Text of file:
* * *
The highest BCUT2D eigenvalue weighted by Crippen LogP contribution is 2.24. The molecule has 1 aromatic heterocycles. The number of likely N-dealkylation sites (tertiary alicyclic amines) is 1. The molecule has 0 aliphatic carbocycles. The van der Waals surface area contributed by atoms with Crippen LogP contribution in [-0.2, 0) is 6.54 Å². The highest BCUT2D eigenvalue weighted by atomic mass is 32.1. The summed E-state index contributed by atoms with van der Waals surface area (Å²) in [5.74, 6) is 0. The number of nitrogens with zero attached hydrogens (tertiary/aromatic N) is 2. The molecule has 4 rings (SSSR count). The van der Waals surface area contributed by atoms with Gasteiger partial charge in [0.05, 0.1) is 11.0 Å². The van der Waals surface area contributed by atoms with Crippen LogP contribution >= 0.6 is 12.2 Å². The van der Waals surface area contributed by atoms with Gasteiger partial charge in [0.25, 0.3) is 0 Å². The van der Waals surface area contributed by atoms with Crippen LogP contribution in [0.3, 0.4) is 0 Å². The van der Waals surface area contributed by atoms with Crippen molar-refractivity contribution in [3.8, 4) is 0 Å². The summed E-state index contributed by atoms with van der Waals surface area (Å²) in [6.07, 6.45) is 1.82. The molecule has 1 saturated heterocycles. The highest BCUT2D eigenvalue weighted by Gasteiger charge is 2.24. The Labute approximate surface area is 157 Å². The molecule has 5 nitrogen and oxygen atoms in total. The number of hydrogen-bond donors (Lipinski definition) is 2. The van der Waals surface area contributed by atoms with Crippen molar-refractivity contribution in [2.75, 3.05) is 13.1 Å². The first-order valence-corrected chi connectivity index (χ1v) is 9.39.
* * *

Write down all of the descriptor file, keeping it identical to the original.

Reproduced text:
The highest BCUT2D eigenvalue weighted by Crippen LogP contribution is 2.24. The molecule has 1 aromatic heterocycles. The number of likely N-dealkylation sites (tertiary alicyclic amines) is 1. The molecule has 0 aliphatic carbocycles. The van der Waals surface area contributed by atoms with Crippen LogP contribution in [-0.2, 0) is 6.54 Å². The highest BCUT2D eigenvalue weighted by atomic mass is 32.1. The summed E-state index contributed by atoms with van der Waals surface area (Å²) in [5.74, 6) is 0. The number of nitrogens with zero attached hydrogens (tertiary/aromatic N) is 2. The molecule has 4 rings (SSSR count). The van der Waals surface area contributed by atoms with Gasteiger partial charge in [0.05, 0.1) is 11.0 Å². The van der Waals surface area contributed by atoms with Crippen LogP contribution >= 0.6 is 12.2 Å². The van der Waals surface area contributed by atoms with Gasteiger partial charge in [0.25, 0.3) is 0 Å². The van der Waals surface area contributed by atoms with Crippen LogP contribution in [0.3, 0.4) is 0 Å². The van der Waals surface area contributed by atoms with Crippen molar-refractivity contribution in [3.8, 4) is 0 Å². The summed E-state index contributed by atoms with van der Waals surface area (Å²) in [6.07, 6.45) is 1.82. The molecule has 1 saturated heterocycles. The highest BCUT2D eigenvalue weighted by Gasteiger charge is 2.24. The Labute approximate surface area is 157 Å². The molecule has 5 nitrogen and oxygen atoms in total. The number of hydrogen-bond donors (Lipinski definition) is 2. The van der Waals surface area contributed by atoms with Crippen molar-refractivity contribution in [2.75, 3.05) is 13.1 Å². The first-order valence-corrected chi connectivity index (χ1v) is 9.39.